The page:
|photo by Shela Palkoski|
Q: On the new album, "Adam Ant is the Blueblack Hussar in Marrying the Gunners Daughter," does the second part of the title, a flogging reference, refer to your relationship with Sony Music in the ‘80s?
I think it’s a commonplace thing with most groups of that era or even the one before. From what I've read, some of the earlier [record] deals were even worse. It seemed to me to be a nod towards that and the fact that it’s unbelievable really: if it’s explained to you, that for every $1 [on any record sold], you’ll be getting 10 cents and you’re [supposed] to be quite happy with that. And everything you spend will be coming out of your 10 cents. There was no advice or lawyers around [back then].
I don’t think there’s anybody really too concerned with some of these contracts where you literally sign your life away. Having said that and formed my own label, I now appreciate the great deal of work that actually goes into putting a record on the market and the expense. This is an independent label and I deal with the manufacturing, putting the album cover together, designing it and the clearances, distribution, etc. I don’t think the grass is always greener, but I don’t think it’s worth 90 cents of the profit. The hint in the title is quite valid.
Q: Some of the new songs found you revisiting demos from 1997 and "Who's a Goofy Bunny," about Malcolm McLaren, dates back to the early ‘80s. Did you stockpile a bunch of songs during the hiatus?
The Malcolm one was one I redressed. I re-recorded it because it was a song I’d written a while ago when I actually worked with Malcolm in 1979-80. Then I had become very close friends with Malcolm’s sons Ben and Joe. I still have a great deal of affection for them and I know Vivien [Westwood, subject of Vivien's Tears"] still. I was actually with Ben and Joe about the time of Malcolm’s passing. Joe sent me a text immediately when Malcolm passed.
That song was merely a gesture of appreciation to Malcolm for being such an important mentor in my life and for helping me to sit down and look at the structure and construction of songs, which no one else had bothered to offer. I probably wouldn’t have listened to them anyway. Again, it was nice to put that on this record. It’s the luxury of having the years behind you and the outlet of your own label, where you don’t have any censorship in any way shape or form.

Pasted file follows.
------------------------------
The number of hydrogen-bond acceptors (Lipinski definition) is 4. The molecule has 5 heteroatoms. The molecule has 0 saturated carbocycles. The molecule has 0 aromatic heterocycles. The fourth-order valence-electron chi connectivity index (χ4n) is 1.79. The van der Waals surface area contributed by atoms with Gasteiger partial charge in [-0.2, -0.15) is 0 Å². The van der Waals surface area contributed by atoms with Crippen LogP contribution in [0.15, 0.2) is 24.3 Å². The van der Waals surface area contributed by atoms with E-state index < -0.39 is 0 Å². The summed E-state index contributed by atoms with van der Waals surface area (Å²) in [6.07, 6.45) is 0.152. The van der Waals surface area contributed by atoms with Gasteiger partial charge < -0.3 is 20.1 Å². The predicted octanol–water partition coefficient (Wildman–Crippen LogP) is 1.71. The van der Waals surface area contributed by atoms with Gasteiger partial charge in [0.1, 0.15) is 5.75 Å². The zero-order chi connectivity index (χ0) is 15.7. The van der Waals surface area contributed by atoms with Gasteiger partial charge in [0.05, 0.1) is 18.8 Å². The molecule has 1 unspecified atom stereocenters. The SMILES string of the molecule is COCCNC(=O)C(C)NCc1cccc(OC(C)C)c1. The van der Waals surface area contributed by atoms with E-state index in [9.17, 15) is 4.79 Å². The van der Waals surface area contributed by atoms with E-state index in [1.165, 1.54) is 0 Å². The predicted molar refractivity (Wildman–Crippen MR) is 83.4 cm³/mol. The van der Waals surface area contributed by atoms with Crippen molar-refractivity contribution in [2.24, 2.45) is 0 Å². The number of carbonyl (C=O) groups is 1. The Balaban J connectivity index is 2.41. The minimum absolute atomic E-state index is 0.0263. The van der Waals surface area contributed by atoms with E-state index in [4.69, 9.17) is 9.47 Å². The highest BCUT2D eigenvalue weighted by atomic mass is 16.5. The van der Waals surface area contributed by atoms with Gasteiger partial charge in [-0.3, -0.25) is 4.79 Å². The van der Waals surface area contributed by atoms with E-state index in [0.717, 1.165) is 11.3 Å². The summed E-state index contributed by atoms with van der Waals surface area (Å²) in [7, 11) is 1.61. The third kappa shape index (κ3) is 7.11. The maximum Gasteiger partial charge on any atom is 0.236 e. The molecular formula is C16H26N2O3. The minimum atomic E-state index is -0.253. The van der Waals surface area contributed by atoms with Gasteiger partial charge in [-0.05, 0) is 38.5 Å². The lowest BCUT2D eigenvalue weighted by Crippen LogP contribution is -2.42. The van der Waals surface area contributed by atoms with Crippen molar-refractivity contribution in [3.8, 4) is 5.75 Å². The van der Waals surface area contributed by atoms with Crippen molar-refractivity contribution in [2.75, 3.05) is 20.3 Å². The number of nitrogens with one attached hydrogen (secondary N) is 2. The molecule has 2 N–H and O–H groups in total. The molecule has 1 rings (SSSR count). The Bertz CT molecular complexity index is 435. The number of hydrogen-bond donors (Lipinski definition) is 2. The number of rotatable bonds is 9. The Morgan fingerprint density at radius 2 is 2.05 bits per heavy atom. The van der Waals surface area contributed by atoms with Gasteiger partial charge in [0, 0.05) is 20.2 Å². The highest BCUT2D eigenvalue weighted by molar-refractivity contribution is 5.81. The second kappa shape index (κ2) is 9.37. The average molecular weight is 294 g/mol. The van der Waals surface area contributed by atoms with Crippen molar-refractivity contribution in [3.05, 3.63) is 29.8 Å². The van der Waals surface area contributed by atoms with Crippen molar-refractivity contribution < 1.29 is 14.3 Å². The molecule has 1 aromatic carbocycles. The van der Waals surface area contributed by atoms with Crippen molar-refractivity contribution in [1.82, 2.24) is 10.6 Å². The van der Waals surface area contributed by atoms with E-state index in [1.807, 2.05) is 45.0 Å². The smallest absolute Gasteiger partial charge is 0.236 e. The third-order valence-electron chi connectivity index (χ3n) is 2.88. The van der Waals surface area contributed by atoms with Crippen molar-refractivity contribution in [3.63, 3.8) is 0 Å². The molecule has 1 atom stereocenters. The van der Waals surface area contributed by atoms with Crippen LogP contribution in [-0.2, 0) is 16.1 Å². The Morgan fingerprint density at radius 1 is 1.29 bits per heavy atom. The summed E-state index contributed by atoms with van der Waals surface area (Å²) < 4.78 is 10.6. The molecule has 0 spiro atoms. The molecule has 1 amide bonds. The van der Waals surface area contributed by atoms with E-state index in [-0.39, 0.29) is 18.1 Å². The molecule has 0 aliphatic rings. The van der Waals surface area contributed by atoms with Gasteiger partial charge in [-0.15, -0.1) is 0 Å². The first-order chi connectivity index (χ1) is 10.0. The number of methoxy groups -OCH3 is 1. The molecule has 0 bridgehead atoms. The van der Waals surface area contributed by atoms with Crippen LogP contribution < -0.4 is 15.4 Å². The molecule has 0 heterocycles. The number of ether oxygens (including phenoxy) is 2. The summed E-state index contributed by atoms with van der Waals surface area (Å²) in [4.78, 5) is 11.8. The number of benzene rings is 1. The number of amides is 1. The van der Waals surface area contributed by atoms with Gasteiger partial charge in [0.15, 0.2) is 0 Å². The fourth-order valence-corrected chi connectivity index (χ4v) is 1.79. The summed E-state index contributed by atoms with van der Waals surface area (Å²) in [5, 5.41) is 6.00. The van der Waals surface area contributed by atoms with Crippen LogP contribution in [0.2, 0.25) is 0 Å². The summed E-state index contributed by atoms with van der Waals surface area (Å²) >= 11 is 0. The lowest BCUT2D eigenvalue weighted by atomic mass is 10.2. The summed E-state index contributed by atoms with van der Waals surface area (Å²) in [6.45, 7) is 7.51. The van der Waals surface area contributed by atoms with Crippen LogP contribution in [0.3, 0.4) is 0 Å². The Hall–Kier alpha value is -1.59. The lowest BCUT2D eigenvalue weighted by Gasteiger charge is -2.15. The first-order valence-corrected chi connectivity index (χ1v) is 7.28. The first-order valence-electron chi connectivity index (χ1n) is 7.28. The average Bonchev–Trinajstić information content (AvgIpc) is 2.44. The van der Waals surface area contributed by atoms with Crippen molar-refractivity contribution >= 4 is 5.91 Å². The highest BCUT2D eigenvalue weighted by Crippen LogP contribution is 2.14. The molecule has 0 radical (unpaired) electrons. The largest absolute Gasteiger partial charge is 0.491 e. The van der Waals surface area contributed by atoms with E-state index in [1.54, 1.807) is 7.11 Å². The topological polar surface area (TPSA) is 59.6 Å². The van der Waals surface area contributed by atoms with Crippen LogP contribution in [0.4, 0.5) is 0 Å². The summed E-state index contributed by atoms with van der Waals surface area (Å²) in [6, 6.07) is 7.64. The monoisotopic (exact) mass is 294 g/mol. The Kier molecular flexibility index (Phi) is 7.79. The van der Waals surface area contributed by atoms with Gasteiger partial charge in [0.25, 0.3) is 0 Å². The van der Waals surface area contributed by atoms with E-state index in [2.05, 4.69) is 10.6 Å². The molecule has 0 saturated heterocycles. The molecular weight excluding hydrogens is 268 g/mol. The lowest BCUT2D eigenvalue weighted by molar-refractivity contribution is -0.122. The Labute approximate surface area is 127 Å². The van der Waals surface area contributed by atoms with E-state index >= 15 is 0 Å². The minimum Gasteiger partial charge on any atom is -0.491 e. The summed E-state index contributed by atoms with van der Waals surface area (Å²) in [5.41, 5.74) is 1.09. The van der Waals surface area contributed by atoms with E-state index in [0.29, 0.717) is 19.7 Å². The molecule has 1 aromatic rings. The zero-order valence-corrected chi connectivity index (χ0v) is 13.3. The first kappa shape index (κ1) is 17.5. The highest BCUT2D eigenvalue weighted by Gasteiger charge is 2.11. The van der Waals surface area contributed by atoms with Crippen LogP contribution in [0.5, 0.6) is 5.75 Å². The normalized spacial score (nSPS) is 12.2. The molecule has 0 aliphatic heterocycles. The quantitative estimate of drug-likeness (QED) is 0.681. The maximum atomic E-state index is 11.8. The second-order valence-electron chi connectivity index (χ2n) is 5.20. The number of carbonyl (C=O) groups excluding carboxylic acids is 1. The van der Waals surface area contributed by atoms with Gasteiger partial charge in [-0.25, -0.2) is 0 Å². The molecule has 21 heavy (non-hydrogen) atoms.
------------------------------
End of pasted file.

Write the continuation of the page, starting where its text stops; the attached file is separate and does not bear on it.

Q: For “Cool Zombie,” you make lyrical references to the few years you spent living in Tennessee. Did living close to the country music capital affect your music in any way?
It did. My next door neighbor is actually mentioned in the song. He was retired from a U.S. Navy submarine fleet. He had a Harley-Davidson and was like a Willie Nelson type [guy]. Once, I jumped on his bike and he took me to meet some of his friends way down in the woods. En route, we’d see little venues where the big music stars like Merle Haggard were still doing the basic [club] route.
Q: Back in '80s, you gigged everywhere here, including my hometown of Riverside, Calif. That really helped your public profile.
When I first came to the States as a solo artist, the reason Adam and the Ants didn’t come and tour extensively in the USA was simply because we were signed to a UK label and they wanted to keep us here because we were paying their quarterly bill. They consciously kept us in Europe. For instance, when we had a No.1 with “Stand & Deliver,” we were in Switzerland in a hotel eating chocolate. We should’ve been in the USA. They literally let us stay for two weeks and then we got out. When the band split, I made an absolute beeline to get over there and do some real work.
Personally, meeting Bolan was not only something that was very memorable for me, but I think whenever I meet someone I respect, I notice the bigger they are, the nicer they tend to be. So I don’t think they feel threatened. I think the situation now is fame is very global and quick on the internet. So I think it maybe goes to [young stars] heads a little bit. Everybody does know them and they really don’t. The decision to sign fans’ autographs is a personal one. I’ve tended to always do it, so I don’t think twice about it. Some people feel differently, which I quite understand in some circumstances. I think the fame thing is almost part of the profession. The more famous or notorious you become, it’s part of the ritual of meeting people. I quite enjoy it and find it a pleasant experience.